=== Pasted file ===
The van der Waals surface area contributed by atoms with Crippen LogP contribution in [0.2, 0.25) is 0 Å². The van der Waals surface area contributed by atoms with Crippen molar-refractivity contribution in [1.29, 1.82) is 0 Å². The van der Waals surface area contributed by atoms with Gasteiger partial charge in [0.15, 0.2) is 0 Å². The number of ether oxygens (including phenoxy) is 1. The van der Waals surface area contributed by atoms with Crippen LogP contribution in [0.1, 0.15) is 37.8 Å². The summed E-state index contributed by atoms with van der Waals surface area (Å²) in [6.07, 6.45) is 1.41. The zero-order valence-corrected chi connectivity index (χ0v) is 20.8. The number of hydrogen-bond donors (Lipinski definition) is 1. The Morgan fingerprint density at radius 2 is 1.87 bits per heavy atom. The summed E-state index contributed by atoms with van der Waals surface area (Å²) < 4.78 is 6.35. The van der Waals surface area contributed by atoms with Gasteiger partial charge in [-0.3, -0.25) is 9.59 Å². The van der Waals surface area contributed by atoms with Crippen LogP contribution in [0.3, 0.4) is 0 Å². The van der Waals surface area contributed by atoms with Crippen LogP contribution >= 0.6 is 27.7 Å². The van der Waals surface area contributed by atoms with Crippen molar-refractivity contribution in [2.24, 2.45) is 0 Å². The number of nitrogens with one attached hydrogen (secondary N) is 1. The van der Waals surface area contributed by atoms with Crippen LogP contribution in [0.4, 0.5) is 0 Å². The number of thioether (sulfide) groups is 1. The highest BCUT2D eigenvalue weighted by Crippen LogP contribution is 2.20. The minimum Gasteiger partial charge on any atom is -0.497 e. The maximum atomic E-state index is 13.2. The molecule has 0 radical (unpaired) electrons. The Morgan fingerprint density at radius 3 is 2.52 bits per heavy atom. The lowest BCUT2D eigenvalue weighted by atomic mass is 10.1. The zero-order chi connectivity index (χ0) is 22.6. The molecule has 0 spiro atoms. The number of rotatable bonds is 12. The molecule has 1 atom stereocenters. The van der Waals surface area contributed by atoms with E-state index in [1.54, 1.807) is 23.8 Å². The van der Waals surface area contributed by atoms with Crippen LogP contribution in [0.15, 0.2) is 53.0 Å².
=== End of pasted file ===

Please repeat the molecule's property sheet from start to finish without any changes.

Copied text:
The van der Waals surface area contributed by atoms with Crippen LogP contribution in [0.2, 0.25) is 0 Å². The van der Waals surface area contributed by atoms with Crippen molar-refractivity contribution in [1.29, 1.82) is 0 Å². The van der Waals surface area contributed by atoms with Gasteiger partial charge in [0.15, 0.2) is 0 Å². The number of ether oxygens (including phenoxy) is 1. The van der Waals surface area contributed by atoms with Crippen LogP contribution in [0.1, 0.15) is 37.8 Å². The summed E-state index contributed by atoms with van der Waals surface area (Å²) in [6.07, 6.45) is 1.41. The zero-order valence-corrected chi connectivity index (χ0v) is 20.8. The number of hydrogen-bond donors (Lipinski definition) is 1. The Morgan fingerprint density at radius 2 is 1.87 bits per heavy atom. The summed E-state index contributed by atoms with van der Waals surface area (Å²) < 4.78 is 6.35. The van der Waals surface area contributed by atoms with Gasteiger partial charge in [-0.3, -0.25) is 9.59 Å². The van der Waals surface area contributed by atoms with Crippen LogP contribution in [0.3, 0.4) is 0 Å². The van der Waals surface area contributed by atoms with Crippen LogP contribution >= 0.6 is 27.7 Å². The van der Waals surface area contributed by atoms with Crippen molar-refractivity contribution in [2.24, 2.45) is 0 Å². The number of nitrogens with one attached hydrogen (secondary N) is 1. The van der Waals surface area contributed by atoms with Crippen LogP contribution in [0.4, 0.5) is 0 Å². The number of thioether (sulfide) groups is 1. The highest BCUT2D eigenvalue weighted by Crippen LogP contribution is 2.20. The minimum Gasteiger partial charge on any atom is -0.497 e. The maximum atomic E-state index is 13.2. The molecule has 0 radical (unpaired) electrons. The Morgan fingerprint density at radius 3 is 2.52 bits per heavy atom. The lowest BCUT2D eigenvalue weighted by atomic mass is 10.1. The zero-order chi connectivity index (χ0) is 22.6. The molecule has 0 spiro atoms. The number of rotatable bonds is 12. The molecule has 1 atom stereocenters. The van der Waals surface area contributed by atoms with E-state index in [1.54, 1.807) is 23.8 Å². The van der Waals surface area contributed by atoms with Crippen LogP contribution in [0.15, 0.2) is 53.0 Å².